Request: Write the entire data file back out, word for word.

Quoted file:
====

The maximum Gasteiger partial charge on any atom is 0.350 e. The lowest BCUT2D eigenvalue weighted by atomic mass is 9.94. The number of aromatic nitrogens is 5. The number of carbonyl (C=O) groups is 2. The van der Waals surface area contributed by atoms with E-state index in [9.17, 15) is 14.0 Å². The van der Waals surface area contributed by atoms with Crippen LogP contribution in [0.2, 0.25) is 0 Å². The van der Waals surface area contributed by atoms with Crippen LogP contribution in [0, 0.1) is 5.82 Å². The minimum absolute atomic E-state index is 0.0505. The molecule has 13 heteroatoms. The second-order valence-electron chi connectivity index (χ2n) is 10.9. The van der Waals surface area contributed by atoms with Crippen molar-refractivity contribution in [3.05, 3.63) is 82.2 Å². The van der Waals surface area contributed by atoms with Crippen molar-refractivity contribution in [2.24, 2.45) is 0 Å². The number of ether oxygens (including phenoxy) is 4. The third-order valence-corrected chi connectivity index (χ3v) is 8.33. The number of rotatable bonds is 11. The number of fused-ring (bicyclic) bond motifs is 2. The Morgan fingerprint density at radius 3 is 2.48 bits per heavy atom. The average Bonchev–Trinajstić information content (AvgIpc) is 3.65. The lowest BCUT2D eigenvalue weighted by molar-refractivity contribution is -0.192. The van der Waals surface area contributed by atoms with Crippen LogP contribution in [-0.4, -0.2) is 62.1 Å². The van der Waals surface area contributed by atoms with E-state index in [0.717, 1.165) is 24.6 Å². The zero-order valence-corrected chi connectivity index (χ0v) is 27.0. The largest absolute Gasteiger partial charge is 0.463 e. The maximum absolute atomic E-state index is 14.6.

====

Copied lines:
The maximum Gasteiger partial charge on any atom is 0.350 e. The lowest BCUT2D eigenvalue weighted by atomic mass is 9.94. The number of aromatic nitrogens is 5. The number of carbonyl (C=O) groups is 2. The van der Waals surface area contributed by atoms with E-state index in [9.17, 15) is 14.0 Å². The van der Waals surface area contributed by atoms with Crippen LogP contribution in [0.2, 0.25) is 0 Å². The van der Waals surface area contributed by atoms with Crippen LogP contribution in [0, 0.1) is 5.82 Å². The minimum absolute atomic E-state index is 0.0505. The molecule has 13 heteroatoms. The second-order valence-electron chi connectivity index (χ2n) is 10.9. The van der Waals surface area contributed by atoms with Crippen molar-refractivity contribution in [3.05, 3.63) is 82.2 Å². The van der Waals surface area contributed by atoms with Crippen molar-refractivity contribution in [2.24, 2.45) is 0 Å². The number of ether oxygens (including phenoxy) is 4. The third-order valence-corrected chi connectivity index (χ3v) is 8.33. The number of rotatable bonds is 11. The number of fused-ring (bicyclic) bond motifs is 2. The Morgan fingerprint density at radius 3 is 2.48 bits per heavy atom. The average Bonchev–Trinajstić information content (AvgIpc) is 3.65. The lowest BCUT2D eigenvalue weighted by molar-refractivity contribution is -0.192. The van der Waals surface area contributed by atoms with Crippen LogP contribution in [-0.4, -0.2) is 62.1 Å². The van der Waals surface area contributed by atoms with E-state index in [0.717, 1.165) is 24.6 Å². The zero-order valence-corrected chi connectivity index (χ0v) is 27.0. The largest absolute Gasteiger partial charge is 0.463 e. The maximum absolute atomic E-state index is 14.6.